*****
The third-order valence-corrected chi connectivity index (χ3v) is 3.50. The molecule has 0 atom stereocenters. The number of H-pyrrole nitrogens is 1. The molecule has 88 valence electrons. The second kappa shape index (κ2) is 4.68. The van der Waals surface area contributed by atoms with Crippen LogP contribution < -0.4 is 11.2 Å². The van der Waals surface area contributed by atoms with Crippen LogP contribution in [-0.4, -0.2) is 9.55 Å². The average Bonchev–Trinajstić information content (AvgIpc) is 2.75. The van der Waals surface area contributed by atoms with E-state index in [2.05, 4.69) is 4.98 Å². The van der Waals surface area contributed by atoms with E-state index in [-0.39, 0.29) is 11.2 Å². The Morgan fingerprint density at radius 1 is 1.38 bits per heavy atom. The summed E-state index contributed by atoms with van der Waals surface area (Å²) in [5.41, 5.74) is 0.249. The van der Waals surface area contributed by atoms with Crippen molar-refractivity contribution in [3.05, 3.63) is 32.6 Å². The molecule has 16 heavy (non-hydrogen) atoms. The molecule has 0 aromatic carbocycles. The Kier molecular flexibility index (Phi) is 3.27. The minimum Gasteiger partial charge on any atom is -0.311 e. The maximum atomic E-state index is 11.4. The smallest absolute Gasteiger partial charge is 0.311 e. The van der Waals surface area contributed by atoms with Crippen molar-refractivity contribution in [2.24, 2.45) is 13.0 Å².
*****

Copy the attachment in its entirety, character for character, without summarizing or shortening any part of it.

The third-order valence-corrected chi connectivity index (χ3v) is 3.50. The molecule has 0 atom stereocenters. The number of H-pyrrole nitrogens is 1. The molecule has 88 valence electrons. The second kappa shape index (κ2) is 4.68. The van der Waals surface area contributed by atoms with Crippen LogP contribution < -0.4 is 11.2 Å². The van der Waals surface area contributed by atoms with Crippen LogP contribution in [-0.4, -0.2) is 9.55 Å². The average Bonchev–Trinajstić information content (AvgIpc) is 2.75. The van der Waals surface area contributed by atoms with E-state index in [2.05, 4.69) is 4.98 Å². The van der Waals surface area contributed by atoms with E-state index in [-0.39, 0.29) is 11.2 Å². The Morgan fingerprint density at radius 1 is 1.38 bits per heavy atom. The summed E-state index contributed by atoms with van der Waals surface area (Å²) in [5.41, 5.74) is 0.249. The van der Waals surface area contributed by atoms with Crippen molar-refractivity contribution in [3.05, 3.63) is 32.6 Å². The molecule has 16 heavy (non-hydrogen) atoms. The molecule has 0 aromatic carbocycles. The Kier molecular flexibility index (Phi) is 3.27. The minimum Gasteiger partial charge on any atom is -0.311 e. The maximum atomic E-state index is 11.4. The smallest absolute Gasteiger partial charge is 0.311 e. The van der Waals surface area contributed by atoms with Crippen molar-refractivity contribution in [2.24, 2.45) is 13.0 Å².